The price of education has gone up for a number of Memphis students since the Tennessee Board of Regents approved a 15 percent increase in tuition for undergraduates and graduates and a 20 percent
U of M president Dr. Shirley Raines
said in a press release that "the University's financial aid office is going to do everything possible to make additional aid available for students who are eligible." However, according to the students who talked to the Flyer
, the hike is still painful.
"I don t make a whole lot of money, so I can only take one class at a time," says Melanie Jones
, a journalism major. "I'm just working a whole lot more. I'm working full-time and I don't have a lot of time to study." Jones is sanguine about the issue, though it does bother her that she doesn't know why the hike happened. "I don't understand why it's going up. It was pretty surprising. Out of the blue I heard about it."
, a sophomore, says that while financial aid helps, it's not as much as it used to be. "It completely consumes my Pell grant," she says of the increase "I [now] have to worry about books." She says she is not the only one feeling the effects. "For a couple of my friends, even though they have jobs, the tuition hike is eating into their pockets."
The tuition hike is particularly difficult for Amanda Smith
, an entering freshman. Smith came to the university but balked at the price tag. "I was going to go to Southwest [Tennessee Community College]," she says. "But that's when I found out I couldn't. So I have to come here." Smith tried to go to STCC, but learned that the only place she could fulfill her nursing major would be at the Union campus. According to Smith, she can only take classes at night and is not comfortable being alone downtown in the evening.
But her options at the U of M are limited. "The tuition is going to kick me in my butt," she says. "I'm part-time now, because I just can't afford it. It's a whole lot of money at one time. I wasn't able to take all the classes I wanted to. Now I have to work more and study less."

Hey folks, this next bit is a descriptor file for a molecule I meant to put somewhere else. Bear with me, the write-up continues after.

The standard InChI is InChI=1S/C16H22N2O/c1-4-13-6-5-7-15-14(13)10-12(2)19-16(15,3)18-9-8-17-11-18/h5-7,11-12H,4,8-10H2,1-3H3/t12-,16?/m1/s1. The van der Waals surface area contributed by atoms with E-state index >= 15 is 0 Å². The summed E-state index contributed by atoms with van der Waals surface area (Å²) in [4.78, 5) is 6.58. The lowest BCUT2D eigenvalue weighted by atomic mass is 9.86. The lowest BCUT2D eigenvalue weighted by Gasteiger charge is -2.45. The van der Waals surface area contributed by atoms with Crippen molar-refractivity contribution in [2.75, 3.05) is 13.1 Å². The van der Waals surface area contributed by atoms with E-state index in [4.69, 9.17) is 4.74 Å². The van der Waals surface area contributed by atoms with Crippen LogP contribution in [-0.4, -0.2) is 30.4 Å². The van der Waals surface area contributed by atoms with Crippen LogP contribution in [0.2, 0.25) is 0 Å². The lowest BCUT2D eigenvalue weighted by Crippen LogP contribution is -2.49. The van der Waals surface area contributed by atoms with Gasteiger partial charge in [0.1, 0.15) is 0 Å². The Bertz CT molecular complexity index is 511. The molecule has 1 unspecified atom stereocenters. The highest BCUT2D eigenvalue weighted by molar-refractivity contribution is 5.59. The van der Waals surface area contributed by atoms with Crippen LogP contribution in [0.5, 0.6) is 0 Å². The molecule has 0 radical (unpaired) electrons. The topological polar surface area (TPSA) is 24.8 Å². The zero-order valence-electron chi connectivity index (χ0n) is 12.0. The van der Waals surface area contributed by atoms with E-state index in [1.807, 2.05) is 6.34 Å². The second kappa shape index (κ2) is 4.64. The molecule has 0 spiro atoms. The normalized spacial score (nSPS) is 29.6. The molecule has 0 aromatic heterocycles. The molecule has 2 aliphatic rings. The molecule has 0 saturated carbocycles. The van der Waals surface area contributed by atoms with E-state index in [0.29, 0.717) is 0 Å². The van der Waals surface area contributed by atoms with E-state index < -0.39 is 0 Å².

Another source of Smith's frustration is that she doesn't feel the university is addressing the needs of the students. "They could come down a little on other stuff like books," she says. "More people could have jobs here, they could offer more funds that way. Anything would help."
Though the 15 percent increase is the same forboth in-state and out-of-state students, Chris Forrest, a junior history major from Charlotte, North Carolina, says that it feels like a lot more. "When I looked at the numbers, it didn't look like 15 percent for out-of-state to me," he says. "It's bullshit. I'm out-of-state, I don t have any scholarships. It's hard enough working part-time and going to school full-time."
To continue working toward his degree, Forrest has to cut back many areas. "I'm getting rid of my cell phone, I've moved into a less expensive apartment," he says. "I don't keep the lights on at all. I have to conserve on driving. I can t do as much as I like to do. I don t go to Germantown. It s too far. Every little dollar helps."
But those cost-cutting measures have only gone so far. Forrest says the hike is affecting his study plans. "This semester, I'm only taking three classes," he says. "I took two [courses] during the summer because I knew this was going to happen so I wanted to get them in now." It also makes trips home difficult."It's hard," Forrest says. "It means fewer chances to go back to my family. It's a 700 mile drive or a $400 plane ticket. It [seems] screwed up to me."